Next in the line of picture whiskies was the Pioneer brand sold by Fenkhausen & Braunschweiger. This is called the "two name bear" and first came on the market around 1878. In 1881 Braunscheiger left the business to go it alone and the mold was reworked to reflect Fenkhausen's sole ownership.

But Braunschweiger, not to be left in the dust, came back in 1883 with his Bear Grass brand, again depicting a bear on the bottle.
The mold was carefully designed to look entirely different from the bear on the Pioneer, but it was a bear nonetheless, and I'm sure this created more than a little friction between the two companies. Regardless, both prospered for a number of years with Fenkhausen remaining a presence through 1893 and Braunschweiger making a go of it through 1913.

Again a number of different molds were employed over the years with the bear remaining a constant fixture despite the passage of time.

This is the tip of the proverbial picture iceberg. Come see the "rest of the story" at the Jefferson State Antique Bottle, Insulator and Collectibles Show & Sale located at the Seven Feathers Casino Resort (I5 exit 99) in Canyonville Oregon, Saturday October 16th. There will be well over two dozen of some the West's most prized tooled and glop top picture whiskies on display!

See you there!

Sunday, October 3, 2010

It's Show Time!

Well, it's almost Showtime; another week and change~ And this year promises to be a real treat for collectors and dealers alike! So what's different? Well, not one, but three of those closet collections promise to make their appearance at this years show; one insulator, and two bottle stashes that were carefully tucked away for a few decades will be up for grabs. And, rumor of yet another mixed collection to be set out came in over the past few weeks.

The same familiar faces at the Seven Feathers Casino Resort are back again this year to provide us with the luxurious accommodations that we've come to know and love. Dealers can look forward to the annual complimentary $100~ cash drawing and this years raffle drawings promise to be bigger and better than ever! Hourly free drawings for the general public promise to ensure a steady flow of folks off the street too.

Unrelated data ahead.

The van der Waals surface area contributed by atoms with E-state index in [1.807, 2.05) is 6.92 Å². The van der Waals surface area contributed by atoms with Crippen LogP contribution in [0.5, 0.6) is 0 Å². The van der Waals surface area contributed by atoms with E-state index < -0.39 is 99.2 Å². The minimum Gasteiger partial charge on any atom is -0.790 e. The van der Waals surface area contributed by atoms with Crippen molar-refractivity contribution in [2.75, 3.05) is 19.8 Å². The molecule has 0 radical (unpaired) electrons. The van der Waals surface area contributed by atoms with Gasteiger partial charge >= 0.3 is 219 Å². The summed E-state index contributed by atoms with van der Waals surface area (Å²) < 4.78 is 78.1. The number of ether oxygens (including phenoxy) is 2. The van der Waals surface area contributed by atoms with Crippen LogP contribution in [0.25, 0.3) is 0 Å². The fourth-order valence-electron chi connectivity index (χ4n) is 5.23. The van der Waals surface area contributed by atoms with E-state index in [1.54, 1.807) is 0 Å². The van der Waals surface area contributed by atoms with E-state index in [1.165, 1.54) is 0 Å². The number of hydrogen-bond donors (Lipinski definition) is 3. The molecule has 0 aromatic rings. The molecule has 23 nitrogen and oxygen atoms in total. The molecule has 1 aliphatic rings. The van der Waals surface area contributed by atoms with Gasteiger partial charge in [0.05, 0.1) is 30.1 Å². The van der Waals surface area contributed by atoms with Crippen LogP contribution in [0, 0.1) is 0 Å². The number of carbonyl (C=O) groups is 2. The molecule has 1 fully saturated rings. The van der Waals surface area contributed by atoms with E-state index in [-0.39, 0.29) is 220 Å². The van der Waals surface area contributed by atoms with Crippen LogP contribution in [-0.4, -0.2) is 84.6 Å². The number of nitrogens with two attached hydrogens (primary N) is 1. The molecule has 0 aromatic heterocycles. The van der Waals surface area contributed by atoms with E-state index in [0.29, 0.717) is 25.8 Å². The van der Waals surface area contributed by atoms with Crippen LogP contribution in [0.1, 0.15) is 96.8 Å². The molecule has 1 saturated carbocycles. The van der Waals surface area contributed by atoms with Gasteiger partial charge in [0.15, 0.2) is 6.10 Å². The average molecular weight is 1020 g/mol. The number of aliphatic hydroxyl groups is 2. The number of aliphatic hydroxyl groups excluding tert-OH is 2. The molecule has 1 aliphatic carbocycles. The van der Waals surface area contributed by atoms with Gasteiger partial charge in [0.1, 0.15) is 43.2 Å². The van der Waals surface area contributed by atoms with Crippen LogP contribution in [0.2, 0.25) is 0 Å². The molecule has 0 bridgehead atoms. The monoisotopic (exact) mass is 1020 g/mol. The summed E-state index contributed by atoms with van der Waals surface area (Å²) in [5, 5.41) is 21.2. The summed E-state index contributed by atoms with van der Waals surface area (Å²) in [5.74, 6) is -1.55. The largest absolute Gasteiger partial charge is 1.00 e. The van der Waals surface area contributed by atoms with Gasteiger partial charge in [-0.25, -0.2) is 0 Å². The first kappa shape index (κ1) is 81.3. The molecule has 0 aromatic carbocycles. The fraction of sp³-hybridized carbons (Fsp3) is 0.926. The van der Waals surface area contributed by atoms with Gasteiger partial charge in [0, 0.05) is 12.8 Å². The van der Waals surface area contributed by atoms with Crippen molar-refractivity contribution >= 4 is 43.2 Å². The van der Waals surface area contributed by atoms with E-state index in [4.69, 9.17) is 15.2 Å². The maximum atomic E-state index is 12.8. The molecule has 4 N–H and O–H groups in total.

Displays this year include a couple of new offerings including "What is Teal" for those insulator folks with the Cal Electrics, EC&M's and other killer "teal blues" while bottle aficionados will be treated to Pacific Coast Jewels. This is an open category much like the Best of the West. We invite everyone to bring along a bragging bottle to display; from Seattle to Southern Cal. let's show 'em what good WESTERN glass is all about! Space is limited so reserve now!

We've saturated the media from the California border to Portland and have visited every back water town in the surrounding area as well; plastering antique malls, junk shops, Mom & Pop Markets and anywhere else that the local citizenry might stumble across show flyers and an invitation to have their hidden treasures appraised for free. And, as always, the ever popular live silent auction returns.

This year is very near to a sellout, (even with the additional tables that we've added), with less than a half dozen tables still available. If you've been procrastinating, it's time to act!

Looking forward to sharing a memorable weekend and seeing one and all. Come join us at Seven Feathers Casino Resort on October 16th from 9AM - 3PM ($10~ early admission Friday noon to seven PM) for the Canyonville 2010 Antique Bottle, Insulator and Collectibles Show and Sale where, "You Can Expect the Best"!

Information: jsglass@q.com